Lucs Revenge
.by Catherine George. (1999) Ah Frenchmen. I read most of this one aloud to a friend and enjoyed the accents. It was a little hard to swallow cos the only plot sort of appeared in the last ten pages, a dead brother, a jealous mother to stop the union; a suitor with f%$# tonnes of money. I guess everyone assumes their dream bloke will be loaded... but really??? Surely not, where's the challenge/ power in being a kept woman? SIGH Lots of big unnecessary words too, like imperious, peremptory...don't get me wrong I love big words, just not in penny dreadfuls please!

Avon Books An Affair to Remember by Karen Hawkins. She's a governess, who used to be a lady but they went bankrupt and she was forced into the work force, he is (of course) an earl who inherits 6 children and needs them to be looked after. The scenery in this one is nice, and they do a lot of horse riding. Some spectacularly silly scenes that feel like fluff (one all about the kids stealing his shoes). Guess what happens? and there is a play in it, performed by the kids UM.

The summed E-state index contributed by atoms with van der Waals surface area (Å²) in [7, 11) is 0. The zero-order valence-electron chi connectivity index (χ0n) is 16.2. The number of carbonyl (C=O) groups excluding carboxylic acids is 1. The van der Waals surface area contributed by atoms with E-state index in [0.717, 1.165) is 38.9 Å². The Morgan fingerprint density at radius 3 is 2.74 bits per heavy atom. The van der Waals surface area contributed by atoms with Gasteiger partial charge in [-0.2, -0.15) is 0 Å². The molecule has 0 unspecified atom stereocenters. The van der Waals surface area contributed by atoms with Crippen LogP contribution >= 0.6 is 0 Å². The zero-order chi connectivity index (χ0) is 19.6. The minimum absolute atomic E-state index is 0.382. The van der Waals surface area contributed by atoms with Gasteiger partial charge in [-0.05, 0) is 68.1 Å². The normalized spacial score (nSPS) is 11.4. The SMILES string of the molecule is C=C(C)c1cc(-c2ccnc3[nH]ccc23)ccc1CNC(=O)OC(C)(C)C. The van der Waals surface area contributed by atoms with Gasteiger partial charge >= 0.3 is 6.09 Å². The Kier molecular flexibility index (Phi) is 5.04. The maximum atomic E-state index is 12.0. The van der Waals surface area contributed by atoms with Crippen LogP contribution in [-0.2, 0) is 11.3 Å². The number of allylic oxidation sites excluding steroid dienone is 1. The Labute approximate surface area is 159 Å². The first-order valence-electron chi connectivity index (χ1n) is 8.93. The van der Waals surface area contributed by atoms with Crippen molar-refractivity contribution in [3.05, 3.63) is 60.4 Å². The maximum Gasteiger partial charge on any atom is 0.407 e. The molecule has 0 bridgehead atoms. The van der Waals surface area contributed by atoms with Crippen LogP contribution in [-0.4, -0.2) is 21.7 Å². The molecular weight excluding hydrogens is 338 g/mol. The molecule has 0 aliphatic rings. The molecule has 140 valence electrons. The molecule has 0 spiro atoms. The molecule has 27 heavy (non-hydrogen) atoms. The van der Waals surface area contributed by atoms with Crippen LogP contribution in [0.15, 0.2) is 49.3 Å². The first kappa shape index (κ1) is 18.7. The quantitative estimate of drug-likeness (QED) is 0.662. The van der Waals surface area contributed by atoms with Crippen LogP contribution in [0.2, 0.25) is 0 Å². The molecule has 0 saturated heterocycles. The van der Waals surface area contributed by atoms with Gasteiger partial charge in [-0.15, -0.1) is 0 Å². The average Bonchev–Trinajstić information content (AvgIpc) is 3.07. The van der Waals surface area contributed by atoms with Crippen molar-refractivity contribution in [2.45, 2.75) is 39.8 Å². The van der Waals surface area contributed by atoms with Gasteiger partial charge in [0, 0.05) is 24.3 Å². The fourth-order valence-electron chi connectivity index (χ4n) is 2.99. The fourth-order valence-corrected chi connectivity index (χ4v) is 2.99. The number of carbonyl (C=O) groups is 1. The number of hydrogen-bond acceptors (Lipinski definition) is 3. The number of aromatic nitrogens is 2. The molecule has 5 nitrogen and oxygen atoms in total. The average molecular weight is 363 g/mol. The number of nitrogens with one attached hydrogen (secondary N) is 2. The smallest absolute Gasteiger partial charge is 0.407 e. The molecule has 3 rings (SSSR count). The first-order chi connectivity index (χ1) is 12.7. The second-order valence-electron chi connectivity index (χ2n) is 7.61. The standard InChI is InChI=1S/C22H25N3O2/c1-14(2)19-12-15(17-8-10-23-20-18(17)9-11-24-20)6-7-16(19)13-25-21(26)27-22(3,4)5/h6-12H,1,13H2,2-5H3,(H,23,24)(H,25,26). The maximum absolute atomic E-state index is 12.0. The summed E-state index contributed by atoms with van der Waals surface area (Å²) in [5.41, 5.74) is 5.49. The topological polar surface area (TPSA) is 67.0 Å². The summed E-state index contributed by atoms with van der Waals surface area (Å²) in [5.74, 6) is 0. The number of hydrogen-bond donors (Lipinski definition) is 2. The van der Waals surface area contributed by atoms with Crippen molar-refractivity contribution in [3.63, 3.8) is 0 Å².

Pocket Books Romance (2009) Highland Scandal by Julia London. Full of (well there are two) monosyllabic massive Scotsmen so I really liked this one, there was lots of 'firey hellcat' scenes and a bit of heartbreak. It was actually good. I mean it, and I read a lot of them but I don't say that much.

Harlequin Mills and Boon (1994) Strange Intimacy by Anne Mather.
This literary gem pursues the English obsession with titled men and horrifically bad communication skills. She has unrealistically heavy hair (!?), but he's a down to earth spunk so it wasn't a bad read.

Love Spell Books (1998) Cinderfella by Linda Jones.
I know, I know, what was I expecting? He's a hot farm boy and she's been in love with him since she was a child. His horse is called Pumpkin and there is a masquerade ball. All up pretty silly but it did make me laugh out loud. Oh and the first one I've ever read where he was a virgin too.